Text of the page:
My recollections of personalities in the crew room then, some of whom OBA members will remember, namely Terry Titterington, sent away on the Zambian oil lift, Paddy Gleeson, Mick Pursey ex Akrotiri, Baz Chappell, Terry Foster and Jock Sutherland, both ex Gan, Taff Jenkins, Roy Platford (Storeman) and I think, Mick Day. It's with sadness, I know that three of those have passed away.
There were times of being confined to camp on standby due to national emergencies or Operations, one of which was an impending rail strike. Operating from a small brick built building (my recollection, No.112) just inside the security fence and in front of the prospective Cargo Hangar 49.
During the period of inactivity with the runway undergoing installation of Belfast (Autoland?) system, 53 and 10 Squadron aircraft operated from Fairford. But with Belfast aircraft (specifically XR367) coming into service with 53 Squadron, the opportunity of flying down to Boscombe Down to pick up spares often occurred; then luckily see the dead TSR-2 parked on the side taxiway. Fortunately no such things as Tacevals then!
Postings to Brize, in '72 and again '78, were very memorable, but a couple of personal occurrences stick in my mind.
Concorde with BA crews were training before going into commercial service allowing the opportunty for air experience on the aircraft were often notified to the shifts during quieter periods.
My lucky trip over the Bay of Biscay on G-BOAE with one Captain Airs in Feb 1978 was not supersonic but, during flight sat at the rear and seeing the airframe flex at the forward point near the cockpit was quite a unique experience too. That airframe is now parked at Grantly Adams, Barbados.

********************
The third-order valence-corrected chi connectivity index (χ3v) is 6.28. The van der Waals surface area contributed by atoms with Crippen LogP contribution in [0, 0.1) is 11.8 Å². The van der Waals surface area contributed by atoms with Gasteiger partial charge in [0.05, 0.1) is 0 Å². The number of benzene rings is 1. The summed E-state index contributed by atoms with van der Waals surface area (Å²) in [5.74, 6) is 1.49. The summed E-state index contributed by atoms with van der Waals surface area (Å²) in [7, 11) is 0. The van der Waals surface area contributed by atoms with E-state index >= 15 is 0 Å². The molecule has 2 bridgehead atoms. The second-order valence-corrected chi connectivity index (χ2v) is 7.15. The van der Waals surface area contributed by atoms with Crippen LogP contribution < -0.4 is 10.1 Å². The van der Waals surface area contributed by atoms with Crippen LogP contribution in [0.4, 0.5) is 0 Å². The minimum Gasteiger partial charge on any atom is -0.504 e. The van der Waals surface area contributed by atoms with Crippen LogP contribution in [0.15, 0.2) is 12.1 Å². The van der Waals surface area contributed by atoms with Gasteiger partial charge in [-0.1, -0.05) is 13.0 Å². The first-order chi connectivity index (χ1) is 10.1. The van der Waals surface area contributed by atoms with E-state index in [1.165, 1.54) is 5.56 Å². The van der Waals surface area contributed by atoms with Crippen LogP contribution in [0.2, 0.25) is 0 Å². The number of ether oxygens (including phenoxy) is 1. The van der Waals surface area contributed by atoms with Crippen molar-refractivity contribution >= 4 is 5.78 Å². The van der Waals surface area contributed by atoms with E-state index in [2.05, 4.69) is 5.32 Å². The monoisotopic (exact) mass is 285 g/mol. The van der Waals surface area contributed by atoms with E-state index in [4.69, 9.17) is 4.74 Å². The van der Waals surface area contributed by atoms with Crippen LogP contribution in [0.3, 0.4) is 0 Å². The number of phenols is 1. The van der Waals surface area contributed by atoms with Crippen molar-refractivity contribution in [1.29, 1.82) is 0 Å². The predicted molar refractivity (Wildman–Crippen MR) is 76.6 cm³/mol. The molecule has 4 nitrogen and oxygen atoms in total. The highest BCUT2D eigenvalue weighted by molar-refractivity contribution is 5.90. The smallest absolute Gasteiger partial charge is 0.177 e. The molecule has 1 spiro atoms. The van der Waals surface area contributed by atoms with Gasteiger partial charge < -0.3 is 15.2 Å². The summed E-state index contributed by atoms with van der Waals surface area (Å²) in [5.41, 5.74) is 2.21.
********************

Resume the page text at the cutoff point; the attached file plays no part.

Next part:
Concorde G-BOAE speeds past media during trials at Brize Norton
An unusual but regular feature for guys receiving foreign aircraft was the Imperial Iranian Air Force (707?) picking up a priceless cargo for their government; that was always accompanied by a complimentary thanks of generous quantities of pistachio nuts.
Satisfying memories of Brize after my initial trepidation was the period 1974-75 when taking over from Taff Sugg and being designated as 'squadron schoolmaster' for that year instructing nearly 50 LAC Mov Ops for their PE1 Trade exams. It was a case of catching them, getting their release from shift duties or during standown time. Well they all passed!
Unfortunately there are some conflicting emotional memories too. During the Falklands conflict of 1982 on Ascension Island, a VC10 (Red Crossed) on Casevac duties one night had Op Corparate AOG spares for the Harriers and on move to Port Stanley. The aircaft was staging through to Montevideo to pick up, amongst others, casualties of the conflict. No warlike stores were to be on that aircraft into Montevideo. We could not find the spares even after numerous searches. Loadmasters, Brize Movers and DAMO's could not account for their location on the aircraft. Believe me, serious and frantic calls to Brize, discussions with the Crew, a creeping delay to the aircraft departure all accumulated to give me as Team Leader a major problem for the remainder of that night. Of course the aircraft was impounded on arrival at Montevideo. The missing spares were found in the obvious place for last minute loading, right at the top of the vent of the aircraft; the last place to look, hindsight and all that! Gray was on the mat that morning, as questions were being asked in the House of Commons.
Too many memories for me to divulge further, but generally happy ones.
Footnote: A couple of decades later since that night in Ascension I scanned Hansard for that period but found no record of Questions in the House! But my question is, did Sqdn. Ldr. Mover boss try to frighten the life out of me? I was already s......g bricks!
A phenomenal change at Brize, so very different now from those early years. Human resilience must surely be under greater pressure with the role of the Base now.